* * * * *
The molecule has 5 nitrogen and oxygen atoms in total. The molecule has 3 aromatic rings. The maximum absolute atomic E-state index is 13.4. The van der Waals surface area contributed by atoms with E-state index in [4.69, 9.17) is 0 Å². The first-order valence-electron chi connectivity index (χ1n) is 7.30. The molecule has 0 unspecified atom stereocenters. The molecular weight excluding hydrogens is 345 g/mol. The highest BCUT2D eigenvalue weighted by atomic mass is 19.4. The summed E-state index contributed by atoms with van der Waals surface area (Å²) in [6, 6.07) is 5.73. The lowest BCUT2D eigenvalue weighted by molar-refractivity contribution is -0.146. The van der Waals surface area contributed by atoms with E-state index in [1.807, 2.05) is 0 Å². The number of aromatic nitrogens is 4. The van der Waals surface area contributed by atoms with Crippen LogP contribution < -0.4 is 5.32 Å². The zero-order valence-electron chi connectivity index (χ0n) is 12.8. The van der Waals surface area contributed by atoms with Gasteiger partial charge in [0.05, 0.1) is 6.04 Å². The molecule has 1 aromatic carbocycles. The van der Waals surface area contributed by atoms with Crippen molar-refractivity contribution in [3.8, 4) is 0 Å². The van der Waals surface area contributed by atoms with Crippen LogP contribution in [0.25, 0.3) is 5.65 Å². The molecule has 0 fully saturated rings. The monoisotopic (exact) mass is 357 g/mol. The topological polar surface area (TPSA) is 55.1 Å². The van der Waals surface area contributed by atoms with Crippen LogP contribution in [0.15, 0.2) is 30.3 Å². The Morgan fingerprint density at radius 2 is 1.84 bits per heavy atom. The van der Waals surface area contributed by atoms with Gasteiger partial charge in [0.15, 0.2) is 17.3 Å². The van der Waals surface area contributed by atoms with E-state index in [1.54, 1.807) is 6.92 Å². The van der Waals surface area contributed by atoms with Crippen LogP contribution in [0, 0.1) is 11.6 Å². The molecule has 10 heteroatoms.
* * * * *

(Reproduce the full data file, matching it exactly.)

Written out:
The molecule has 5 nitrogen and oxygen atoms in total. The molecule has 3 aromatic rings. The maximum absolute atomic E-state index is 13.4. The van der Waals surface area contributed by atoms with E-state index in [4.69, 9.17) is 0 Å². The first-order valence-electron chi connectivity index (χ1n) is 7.30. The molecule has 0 unspecified atom stereocenters. The molecular weight excluding hydrogens is 345 g/mol. The highest BCUT2D eigenvalue weighted by atomic mass is 19.4. The summed E-state index contributed by atoms with van der Waals surface area (Å²) in [6, 6.07) is 5.73. The lowest BCUT2D eigenvalue weighted by molar-refractivity contribution is -0.146. The van der Waals surface area contributed by atoms with E-state index in [1.807, 2.05) is 0 Å². The number of aromatic nitrogens is 4. The van der Waals surface area contributed by atoms with Crippen LogP contribution < -0.4 is 5.32 Å². The zero-order valence-electron chi connectivity index (χ0n) is 12.8. The van der Waals surface area contributed by atoms with Gasteiger partial charge in [0.05, 0.1) is 6.04 Å². The molecule has 1 aromatic carbocycles. The van der Waals surface area contributed by atoms with Crippen molar-refractivity contribution in [3.8, 4) is 0 Å². The van der Waals surface area contributed by atoms with Crippen LogP contribution in [0.25, 0.3) is 5.65 Å². The molecule has 0 fully saturated rings. The monoisotopic (exact) mass is 357 g/mol. The topological polar surface area (TPSA) is 55.1 Å². The van der Waals surface area contributed by atoms with Crippen LogP contribution in [0.15, 0.2) is 30.3 Å². The Morgan fingerprint density at radius 2 is 1.84 bits per heavy atom. The van der Waals surface area contributed by atoms with Gasteiger partial charge in [0.15, 0.2) is 17.3 Å². The van der Waals surface area contributed by atoms with E-state index in [1.54, 1.807) is 6.92 Å². The van der Waals surface area contributed by atoms with Crippen LogP contribution in [0, 0.1) is 11.6 Å². The molecule has 10 heteroatoms.